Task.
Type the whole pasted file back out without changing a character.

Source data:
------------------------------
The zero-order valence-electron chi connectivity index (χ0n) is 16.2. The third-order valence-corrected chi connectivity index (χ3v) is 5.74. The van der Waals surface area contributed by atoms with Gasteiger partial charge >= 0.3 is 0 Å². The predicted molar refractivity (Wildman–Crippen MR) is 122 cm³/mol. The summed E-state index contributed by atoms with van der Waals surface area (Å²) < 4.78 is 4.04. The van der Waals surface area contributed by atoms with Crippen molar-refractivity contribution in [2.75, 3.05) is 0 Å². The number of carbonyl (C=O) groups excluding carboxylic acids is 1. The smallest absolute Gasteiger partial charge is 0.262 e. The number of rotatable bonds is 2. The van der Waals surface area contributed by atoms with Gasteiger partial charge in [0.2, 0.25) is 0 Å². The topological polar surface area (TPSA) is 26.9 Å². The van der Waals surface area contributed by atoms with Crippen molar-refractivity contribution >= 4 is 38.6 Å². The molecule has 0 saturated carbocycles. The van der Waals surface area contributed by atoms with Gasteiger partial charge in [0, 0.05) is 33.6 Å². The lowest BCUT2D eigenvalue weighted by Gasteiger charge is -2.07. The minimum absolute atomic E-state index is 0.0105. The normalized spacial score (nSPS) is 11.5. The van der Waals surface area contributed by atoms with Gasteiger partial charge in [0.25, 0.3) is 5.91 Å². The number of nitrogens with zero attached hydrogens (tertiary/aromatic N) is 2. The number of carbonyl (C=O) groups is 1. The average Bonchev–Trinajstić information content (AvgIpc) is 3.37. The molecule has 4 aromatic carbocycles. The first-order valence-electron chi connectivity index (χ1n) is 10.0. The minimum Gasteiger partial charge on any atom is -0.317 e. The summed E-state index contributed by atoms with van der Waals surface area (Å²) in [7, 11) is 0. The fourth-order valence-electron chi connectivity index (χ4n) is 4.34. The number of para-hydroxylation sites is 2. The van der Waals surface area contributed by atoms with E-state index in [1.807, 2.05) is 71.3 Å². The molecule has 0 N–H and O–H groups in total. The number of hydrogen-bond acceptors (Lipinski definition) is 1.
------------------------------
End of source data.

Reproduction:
The zero-order valence-electron chi connectivity index (χ0n) is 16.2. The third-order valence-corrected chi connectivity index (χ3v) is 5.74. The van der Waals surface area contributed by atoms with Gasteiger partial charge >= 0.3 is 0 Å². The predicted molar refractivity (Wildman–Crippen MR) is 122 cm³/mol. The summed E-state index contributed by atoms with van der Waals surface area (Å²) < 4.78 is 4.04. The van der Waals surface area contributed by atoms with Crippen molar-refractivity contribution in [2.75, 3.05) is 0 Å². The number of carbonyl (C=O) groups excluding carboxylic acids is 1. The smallest absolute Gasteiger partial charge is 0.262 e. The number of rotatable bonds is 2. The van der Waals surface area contributed by atoms with Gasteiger partial charge in [0.2, 0.25) is 0 Å². The topological polar surface area (TPSA) is 26.9 Å². The van der Waals surface area contributed by atoms with Crippen molar-refractivity contribution >= 4 is 38.6 Å². The molecule has 0 saturated carbocycles. The van der Waals surface area contributed by atoms with Gasteiger partial charge in [0, 0.05) is 33.6 Å². The lowest BCUT2D eigenvalue weighted by Gasteiger charge is -2.07. The minimum absolute atomic E-state index is 0.0105. The normalized spacial score (nSPS) is 11.5. The van der Waals surface area contributed by atoms with Gasteiger partial charge in [0.25, 0.3) is 5.91 Å². The number of nitrogens with zero attached hydrogens (tertiary/aromatic N) is 2. The number of carbonyl (C=O) groups is 1. The average Bonchev–Trinajstić information content (AvgIpc) is 3.37. The molecule has 4 aromatic carbocycles. The first-order valence-electron chi connectivity index (χ1n) is 10.0. The minimum Gasteiger partial charge on any atom is -0.317 e. The summed E-state index contributed by atoms with van der Waals surface area (Å²) in [7, 11) is 0. The fourth-order valence-electron chi connectivity index (χ4n) is 4.34. The number of para-hydroxylation sites is 2. The van der Waals surface area contributed by atoms with E-state index in [1.807, 2.05) is 71.3 Å². The molecule has 0 N–H and O–H groups in total. The number of hydrogen-bond acceptors (Lipinski definition) is 1.